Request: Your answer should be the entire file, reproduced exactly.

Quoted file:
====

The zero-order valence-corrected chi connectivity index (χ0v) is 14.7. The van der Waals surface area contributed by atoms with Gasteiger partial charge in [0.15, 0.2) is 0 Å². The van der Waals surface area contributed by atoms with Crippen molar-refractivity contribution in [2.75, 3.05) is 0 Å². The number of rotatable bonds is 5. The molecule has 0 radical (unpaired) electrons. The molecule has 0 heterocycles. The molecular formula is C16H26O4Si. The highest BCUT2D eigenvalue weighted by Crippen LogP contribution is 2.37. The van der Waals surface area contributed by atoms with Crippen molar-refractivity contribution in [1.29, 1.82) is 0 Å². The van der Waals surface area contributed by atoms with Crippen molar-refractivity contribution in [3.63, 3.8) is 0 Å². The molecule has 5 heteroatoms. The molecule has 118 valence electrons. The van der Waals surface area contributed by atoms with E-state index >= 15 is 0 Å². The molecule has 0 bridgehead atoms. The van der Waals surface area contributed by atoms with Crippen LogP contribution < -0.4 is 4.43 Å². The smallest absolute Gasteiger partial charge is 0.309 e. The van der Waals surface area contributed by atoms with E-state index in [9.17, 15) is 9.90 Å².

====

The zero-order valence-corrected chi connectivity index (χ0v) is 14.7. The van der Waals surface area contributed by atoms with Gasteiger partial charge in [0.15, 0.2) is 0 Å². The van der Waals surface area contributed by atoms with Crippen molar-refractivity contribution in [2.75, 3.05) is 0 Å². The number of rotatable bonds is 5. The molecule has 0 radical (unpaired) electrons. The molecule has 0 heterocycles. The molecular formula is C16H26O4Si. The highest BCUT2D eigenvalue weighted by Crippen LogP contribution is 2.37. The van der Waals surface area contributed by atoms with Crippen molar-refractivity contribution in [1.29, 1.82) is 0 Å². The van der Waals surface area contributed by atoms with Crippen molar-refractivity contribution in [3.63, 3.8) is 0 Å². The molecule has 5 heteroatoms. The molecule has 118 valence electrons. The van der Waals surface area contributed by atoms with E-state index >= 15 is 0 Å². The molecule has 0 bridgehead atoms. The van der Waals surface area contributed by atoms with Crippen LogP contribution < -0.4 is 4.43 Å². The smallest absolute Gasteiger partial charge is 0.309 e. The van der Waals surface area contributed by atoms with E-state index in [9.17, 15) is 9.90 Å².